Meanwhile one parent of a private school asked, why they should be made to pay fees if schools are not teaching their students on account of COVID-19 lockdown.
But unlike banking and other commercial services, education is considered the world over as a right, and the states have a moral responsibility to insure them against these crises. The question then is whether school education is being reduced to the same level as services like banking? Is school education in Manipur a public good or a tradable commodity?
There are other disturbing questions. Is it possible for school education to be both – a public good and a tradable commodity – at the same time? Or can it be switched from one to the other depending on circumstances? Can the motive of public good be achieved by levying cost-based or reasonable fees?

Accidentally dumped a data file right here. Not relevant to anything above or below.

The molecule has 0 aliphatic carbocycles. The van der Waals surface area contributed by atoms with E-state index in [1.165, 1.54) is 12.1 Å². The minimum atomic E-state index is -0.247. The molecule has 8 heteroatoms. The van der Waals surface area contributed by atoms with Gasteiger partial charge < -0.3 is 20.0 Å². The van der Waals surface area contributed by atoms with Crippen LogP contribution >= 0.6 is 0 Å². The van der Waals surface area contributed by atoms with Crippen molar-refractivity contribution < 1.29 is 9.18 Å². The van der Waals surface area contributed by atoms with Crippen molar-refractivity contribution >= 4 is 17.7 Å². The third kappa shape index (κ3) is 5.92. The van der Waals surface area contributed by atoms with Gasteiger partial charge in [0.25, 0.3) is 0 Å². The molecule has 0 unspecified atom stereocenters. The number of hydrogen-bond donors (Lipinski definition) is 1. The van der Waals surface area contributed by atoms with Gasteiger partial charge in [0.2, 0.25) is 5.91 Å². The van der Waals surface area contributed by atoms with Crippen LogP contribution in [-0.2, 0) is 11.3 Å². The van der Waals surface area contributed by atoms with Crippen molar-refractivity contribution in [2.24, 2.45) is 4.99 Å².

In other words, need all fee-levying courses be considered as trading education as a commodity? Or on the other hand, does education as a public good necessarily have to be non-fee levying?
Will then private school teachers be always made the victims in emergency situations or other situations where school classes are affected such as during boycotts and shutdowns?
Will school education not be a public good which parents and teachers need to co-operate and work together as a team to groom the children?
Will private school teachers remain at the mercy of school owners and founders as their tradable resources only instead of being stakeholders?
Senior Editor: Imphal Review of Arts and Politics